It's been a while. A long while. After the holidays, I felt like I had to get my footing again, and a lot of my therapy time was spent re-directing my students back to my expectations and our routines. It's a different world in Cyber Speech Land, but after laying the groundwork, it gets a little easier.
The super-snow-storm didn't help things, either! My students were off of school for over a week because they live in an area that was hit HARD. So, here we are again, establishing rules and expectations...
But that's not what I wanted to post about today. I wanted to give a glimpse into what we've been doing so far. So let's get to it!
Artic-tac-toe (see what I did there?) So original, I know. But with this group, we have issues taking turns and talking for each other, so I chose tic-tac-toe to practice turn-taking AND sound production. Simultaneously. :)
Articulation pyarmid! How else can I get multiple trials per target word out of a fussy kindergartener who constantly asks for games? ;) They know we don't play until we climb to the top!
A little syntax activity I whipped up in Google Docs. All the freebies for sentence order I found online were just too challenging for my little firsties. I had to improvise, and this did the trick!
This was a past-tense verb activity for a fourth grader. I mixed up which words I typed in and which ones I made my student answer (some were already in past and the student had to change to present, and some were present tense). We spoke our sentences out loud, because this student can be a slow typer, which cuts down on productive therapy time. I got the image from a Teachers Pay Teachers product I bought here. I LOVE this purchase. It's amazing for language intervention in the elementary population.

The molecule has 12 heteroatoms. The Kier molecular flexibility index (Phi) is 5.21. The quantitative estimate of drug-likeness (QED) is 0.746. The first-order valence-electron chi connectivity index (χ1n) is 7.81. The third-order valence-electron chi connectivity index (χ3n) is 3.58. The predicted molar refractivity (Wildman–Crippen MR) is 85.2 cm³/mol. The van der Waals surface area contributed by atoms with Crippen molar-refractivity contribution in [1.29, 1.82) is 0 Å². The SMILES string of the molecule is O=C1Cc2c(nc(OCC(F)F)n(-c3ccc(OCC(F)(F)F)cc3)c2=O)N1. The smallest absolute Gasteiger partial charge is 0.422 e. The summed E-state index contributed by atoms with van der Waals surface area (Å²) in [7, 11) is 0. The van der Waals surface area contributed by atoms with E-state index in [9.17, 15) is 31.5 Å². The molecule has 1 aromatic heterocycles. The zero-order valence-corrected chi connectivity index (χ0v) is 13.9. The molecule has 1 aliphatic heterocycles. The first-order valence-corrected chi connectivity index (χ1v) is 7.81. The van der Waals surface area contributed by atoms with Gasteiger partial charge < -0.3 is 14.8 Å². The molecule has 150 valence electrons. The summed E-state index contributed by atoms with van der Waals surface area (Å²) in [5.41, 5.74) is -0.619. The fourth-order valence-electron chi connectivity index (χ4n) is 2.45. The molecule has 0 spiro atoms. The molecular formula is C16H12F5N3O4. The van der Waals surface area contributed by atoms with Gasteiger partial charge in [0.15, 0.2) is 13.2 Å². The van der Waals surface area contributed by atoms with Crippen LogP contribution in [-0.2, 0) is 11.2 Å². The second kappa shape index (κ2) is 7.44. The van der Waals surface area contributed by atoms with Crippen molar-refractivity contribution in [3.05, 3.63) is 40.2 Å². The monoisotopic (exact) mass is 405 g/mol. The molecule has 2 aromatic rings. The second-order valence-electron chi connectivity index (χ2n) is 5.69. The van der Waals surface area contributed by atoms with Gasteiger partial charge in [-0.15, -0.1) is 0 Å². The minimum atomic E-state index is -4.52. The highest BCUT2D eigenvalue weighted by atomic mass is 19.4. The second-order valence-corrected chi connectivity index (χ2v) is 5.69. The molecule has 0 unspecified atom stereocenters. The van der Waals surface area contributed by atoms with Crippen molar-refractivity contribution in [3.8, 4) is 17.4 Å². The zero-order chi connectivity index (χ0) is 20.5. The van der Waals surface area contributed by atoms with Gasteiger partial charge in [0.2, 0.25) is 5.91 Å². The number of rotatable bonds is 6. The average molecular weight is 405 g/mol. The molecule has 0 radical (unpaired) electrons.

I had my students think of words that begin with their target sound, /th/, and search Google Images for their favorite picture of the word. When they added it to the picture, I typed the word while they came up with a sentence for the word they chose. Having them choose their image was super helpful with creative sentences! Plus, I got a word trial and a sentence trial for each target sound. I am always squeezing data out of my groups in whatever way I can.
You may notice that a lot of my activities appear to be on a drawing board-type application. I FREQUENTLY (and by frequently, I mean almost exclusively) rely on a website called A Web Whiteboard. I often screenshot purchases I've made from Teachers Pay Teachers or other website photos I find, and input them into my activity. It's a life-saver for quick therapy activities, and my online alternative to good old pen-and-paper therapy.
I hope these tips helped! Anything you like to use on the internet that saves your butt in therapy?
The Cyber Speechie